The French poet François de Malherbe (1555-1628), although not a great poet, succeeded through his works and teaching in assuring the acceptance of basic reforms in French poetry.
François de Malherbe was born at or near Caen. His education took him to Paris, Basel, and Heidelberg. In 1577 he became attached to Henri d'Angoulême, soon to be named governor of Provence. Malherbe remained his secretary until Henri was assassinated in 1586. Of the poet's compositions during this period little of note remains except the Larmes de Saint Pierre, a long poem inspired by the Italian Luigi Tansillo. The work is of interest because of its bombast and its exaggerated images-not uncommon practices in that day but elements that Malherbe would come to censure in others. He completely disavowed the Larmes in later life.
Between 1586 and 1605 Malherbe lived first in Caen and then (1595) returned to Provence. His reputation was growing. The ode written in 1600 to welcome France's new queen, Marie de Médicis, proved decisive for his future. The influential Cardinal Du Perron liked the poem; and when, in 1605, Malherbe went to Paris, it was to profit at last from the prestige he had won with his ode.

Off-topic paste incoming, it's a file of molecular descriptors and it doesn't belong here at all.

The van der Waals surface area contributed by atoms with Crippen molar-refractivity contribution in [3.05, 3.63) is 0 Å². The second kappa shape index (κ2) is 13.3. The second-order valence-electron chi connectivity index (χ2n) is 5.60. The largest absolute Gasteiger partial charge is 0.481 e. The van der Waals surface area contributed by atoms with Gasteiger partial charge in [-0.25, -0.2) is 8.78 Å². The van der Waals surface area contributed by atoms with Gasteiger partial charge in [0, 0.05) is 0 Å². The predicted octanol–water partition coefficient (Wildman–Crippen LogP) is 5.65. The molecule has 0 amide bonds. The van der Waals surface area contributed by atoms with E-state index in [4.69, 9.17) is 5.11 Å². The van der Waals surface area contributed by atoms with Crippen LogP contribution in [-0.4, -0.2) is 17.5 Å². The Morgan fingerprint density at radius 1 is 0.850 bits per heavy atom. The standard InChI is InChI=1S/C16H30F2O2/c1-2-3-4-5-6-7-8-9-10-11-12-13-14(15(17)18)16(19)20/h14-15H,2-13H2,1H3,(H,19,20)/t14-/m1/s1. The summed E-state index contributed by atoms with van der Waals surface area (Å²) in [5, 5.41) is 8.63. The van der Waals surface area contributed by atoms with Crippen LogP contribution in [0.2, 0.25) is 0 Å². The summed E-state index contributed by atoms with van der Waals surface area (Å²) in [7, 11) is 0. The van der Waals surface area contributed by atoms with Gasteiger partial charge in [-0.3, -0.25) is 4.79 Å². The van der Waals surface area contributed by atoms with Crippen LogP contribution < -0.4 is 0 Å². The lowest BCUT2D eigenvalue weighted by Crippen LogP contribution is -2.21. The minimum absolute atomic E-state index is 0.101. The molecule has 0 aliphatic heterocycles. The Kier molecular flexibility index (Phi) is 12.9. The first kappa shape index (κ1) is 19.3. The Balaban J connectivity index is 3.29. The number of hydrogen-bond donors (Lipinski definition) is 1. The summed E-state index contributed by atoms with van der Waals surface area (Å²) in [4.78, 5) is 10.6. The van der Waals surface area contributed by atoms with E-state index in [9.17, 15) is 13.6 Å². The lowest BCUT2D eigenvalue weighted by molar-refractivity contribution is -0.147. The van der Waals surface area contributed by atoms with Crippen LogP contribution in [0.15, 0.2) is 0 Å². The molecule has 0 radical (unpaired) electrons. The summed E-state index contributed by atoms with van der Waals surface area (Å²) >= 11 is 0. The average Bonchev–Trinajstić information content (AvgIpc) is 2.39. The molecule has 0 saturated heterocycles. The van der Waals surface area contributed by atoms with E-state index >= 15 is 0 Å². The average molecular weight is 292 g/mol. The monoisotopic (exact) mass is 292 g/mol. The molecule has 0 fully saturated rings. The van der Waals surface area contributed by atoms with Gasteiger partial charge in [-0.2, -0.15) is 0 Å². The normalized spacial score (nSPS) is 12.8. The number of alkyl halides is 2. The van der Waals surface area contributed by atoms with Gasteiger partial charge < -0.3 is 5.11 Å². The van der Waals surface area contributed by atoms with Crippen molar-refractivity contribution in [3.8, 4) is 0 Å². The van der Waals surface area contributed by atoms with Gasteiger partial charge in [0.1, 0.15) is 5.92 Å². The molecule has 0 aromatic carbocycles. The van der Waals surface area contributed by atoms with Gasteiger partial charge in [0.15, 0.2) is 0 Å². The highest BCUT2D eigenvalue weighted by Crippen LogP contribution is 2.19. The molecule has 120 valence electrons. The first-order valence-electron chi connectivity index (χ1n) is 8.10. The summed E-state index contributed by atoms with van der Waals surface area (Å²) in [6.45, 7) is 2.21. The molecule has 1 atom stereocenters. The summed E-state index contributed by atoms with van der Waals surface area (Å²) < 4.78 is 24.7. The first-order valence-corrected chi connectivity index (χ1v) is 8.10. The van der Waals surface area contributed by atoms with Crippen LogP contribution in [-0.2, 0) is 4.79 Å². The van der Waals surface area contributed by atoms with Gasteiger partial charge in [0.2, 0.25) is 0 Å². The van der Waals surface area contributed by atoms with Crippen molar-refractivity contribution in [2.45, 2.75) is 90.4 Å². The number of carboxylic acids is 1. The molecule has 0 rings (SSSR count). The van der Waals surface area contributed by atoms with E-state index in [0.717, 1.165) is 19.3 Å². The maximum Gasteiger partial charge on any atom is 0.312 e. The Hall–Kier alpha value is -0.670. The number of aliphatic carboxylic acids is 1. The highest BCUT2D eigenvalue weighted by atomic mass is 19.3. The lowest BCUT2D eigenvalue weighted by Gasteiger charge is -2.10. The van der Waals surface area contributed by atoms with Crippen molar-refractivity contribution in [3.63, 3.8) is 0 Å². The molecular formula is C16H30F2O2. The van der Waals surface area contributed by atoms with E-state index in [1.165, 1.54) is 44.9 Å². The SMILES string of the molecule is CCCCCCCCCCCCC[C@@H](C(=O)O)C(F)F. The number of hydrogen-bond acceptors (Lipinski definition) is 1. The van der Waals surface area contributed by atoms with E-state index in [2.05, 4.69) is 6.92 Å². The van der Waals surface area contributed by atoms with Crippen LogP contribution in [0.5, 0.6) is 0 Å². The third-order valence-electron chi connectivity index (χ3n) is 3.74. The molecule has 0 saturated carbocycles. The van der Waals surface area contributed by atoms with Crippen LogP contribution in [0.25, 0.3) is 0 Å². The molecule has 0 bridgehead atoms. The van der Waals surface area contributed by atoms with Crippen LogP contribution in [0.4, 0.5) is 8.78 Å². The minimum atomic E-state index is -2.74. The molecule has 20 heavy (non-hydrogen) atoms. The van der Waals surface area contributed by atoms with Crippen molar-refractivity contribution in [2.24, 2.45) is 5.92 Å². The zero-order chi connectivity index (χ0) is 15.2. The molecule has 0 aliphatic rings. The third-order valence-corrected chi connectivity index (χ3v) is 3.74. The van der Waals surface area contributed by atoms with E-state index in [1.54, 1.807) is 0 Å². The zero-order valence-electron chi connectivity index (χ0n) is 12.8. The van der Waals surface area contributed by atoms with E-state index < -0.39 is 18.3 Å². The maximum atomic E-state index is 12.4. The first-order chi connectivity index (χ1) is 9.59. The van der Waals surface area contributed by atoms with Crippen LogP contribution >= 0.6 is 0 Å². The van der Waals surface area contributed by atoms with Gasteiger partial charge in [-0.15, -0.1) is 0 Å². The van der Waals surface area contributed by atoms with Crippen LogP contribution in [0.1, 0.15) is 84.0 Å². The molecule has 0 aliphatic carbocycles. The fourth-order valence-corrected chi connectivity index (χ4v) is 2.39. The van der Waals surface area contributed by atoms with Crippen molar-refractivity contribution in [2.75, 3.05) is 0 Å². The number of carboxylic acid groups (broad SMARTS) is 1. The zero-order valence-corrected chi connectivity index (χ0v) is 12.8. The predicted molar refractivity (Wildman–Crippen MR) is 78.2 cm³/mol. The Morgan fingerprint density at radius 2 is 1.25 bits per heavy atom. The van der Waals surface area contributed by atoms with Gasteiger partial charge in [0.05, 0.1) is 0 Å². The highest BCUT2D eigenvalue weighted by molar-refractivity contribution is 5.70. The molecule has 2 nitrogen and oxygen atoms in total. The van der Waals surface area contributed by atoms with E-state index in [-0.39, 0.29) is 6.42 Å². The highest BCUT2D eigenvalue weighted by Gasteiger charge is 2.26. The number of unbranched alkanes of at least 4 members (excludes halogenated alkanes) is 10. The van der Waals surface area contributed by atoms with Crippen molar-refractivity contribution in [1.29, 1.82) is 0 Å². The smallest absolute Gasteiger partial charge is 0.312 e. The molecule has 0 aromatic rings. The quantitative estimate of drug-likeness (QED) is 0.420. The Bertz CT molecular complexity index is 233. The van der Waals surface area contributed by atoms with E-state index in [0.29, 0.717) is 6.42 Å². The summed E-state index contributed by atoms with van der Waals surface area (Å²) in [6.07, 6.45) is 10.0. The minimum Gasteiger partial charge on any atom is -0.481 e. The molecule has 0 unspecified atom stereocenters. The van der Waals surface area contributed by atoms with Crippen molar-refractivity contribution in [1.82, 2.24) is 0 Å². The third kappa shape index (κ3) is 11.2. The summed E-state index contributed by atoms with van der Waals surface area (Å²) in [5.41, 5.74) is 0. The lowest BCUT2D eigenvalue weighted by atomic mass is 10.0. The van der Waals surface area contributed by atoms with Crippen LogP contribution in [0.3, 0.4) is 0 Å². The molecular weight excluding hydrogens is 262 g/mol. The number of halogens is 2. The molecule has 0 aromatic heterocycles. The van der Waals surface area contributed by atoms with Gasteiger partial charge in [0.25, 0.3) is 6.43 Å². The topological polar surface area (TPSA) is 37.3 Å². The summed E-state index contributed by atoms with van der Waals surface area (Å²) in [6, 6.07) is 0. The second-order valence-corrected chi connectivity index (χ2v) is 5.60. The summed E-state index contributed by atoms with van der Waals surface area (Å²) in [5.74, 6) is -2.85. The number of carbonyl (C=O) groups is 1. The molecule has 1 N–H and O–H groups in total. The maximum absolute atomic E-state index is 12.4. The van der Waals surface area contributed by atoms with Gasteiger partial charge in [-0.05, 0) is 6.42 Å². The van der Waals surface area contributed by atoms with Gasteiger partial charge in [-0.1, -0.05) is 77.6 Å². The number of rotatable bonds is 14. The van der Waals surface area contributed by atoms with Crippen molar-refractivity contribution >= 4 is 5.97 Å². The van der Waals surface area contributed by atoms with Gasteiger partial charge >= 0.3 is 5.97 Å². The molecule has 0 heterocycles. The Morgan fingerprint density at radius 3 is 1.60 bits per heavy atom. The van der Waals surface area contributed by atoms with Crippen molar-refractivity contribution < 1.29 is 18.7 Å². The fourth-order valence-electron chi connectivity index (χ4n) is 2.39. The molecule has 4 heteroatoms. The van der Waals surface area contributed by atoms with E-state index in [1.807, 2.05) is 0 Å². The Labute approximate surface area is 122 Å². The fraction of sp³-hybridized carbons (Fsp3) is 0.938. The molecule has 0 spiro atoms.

Malherbe's reform should be neither over-nor underestimated. Quite independent of Malherbe many French poets in the last quarter of the 16th century, including Pierre de Ronsard, had begun to avoid hiatus and to temper the humanists' use of neologisms, archaisms, erudition, and mythology. Malherbe himself, even in his most mature poems, was not so circumspect as he expected others to be. At the same time, these facts only point out the main source of Malherbe's influence: his dogmatism. Uncompromising in his criticism, he was determined to show that such tendencies away from the excesses of 16th-century verse had to be treated as rules. He succeeded and completed a significant step in France's evolution toward classicism.
Mannered love poems, consolations in the Stoic vein, translations from the Psalms, and encomiastic pièces de circonstance account for Malherbe's best-known works. He strived in the relatively small number of poems he wrote for a distinctive clarity through careful organization, correct syntax, and above all intelligible vocabulary and imagery.
Malherbe knew greatest favor during the regency of Marie de Médicis (1610-1617). His last years were marked by the death of his son in a duel and a decline in poetic production. He died in Paris on Oct. 16, 1628.
The definitive studies on Malherbe to date are in French. An excellent description of the milieu in which he wrote is in Renée Winegarten, French Lyric Poetry in the Age of Malherbe (1954).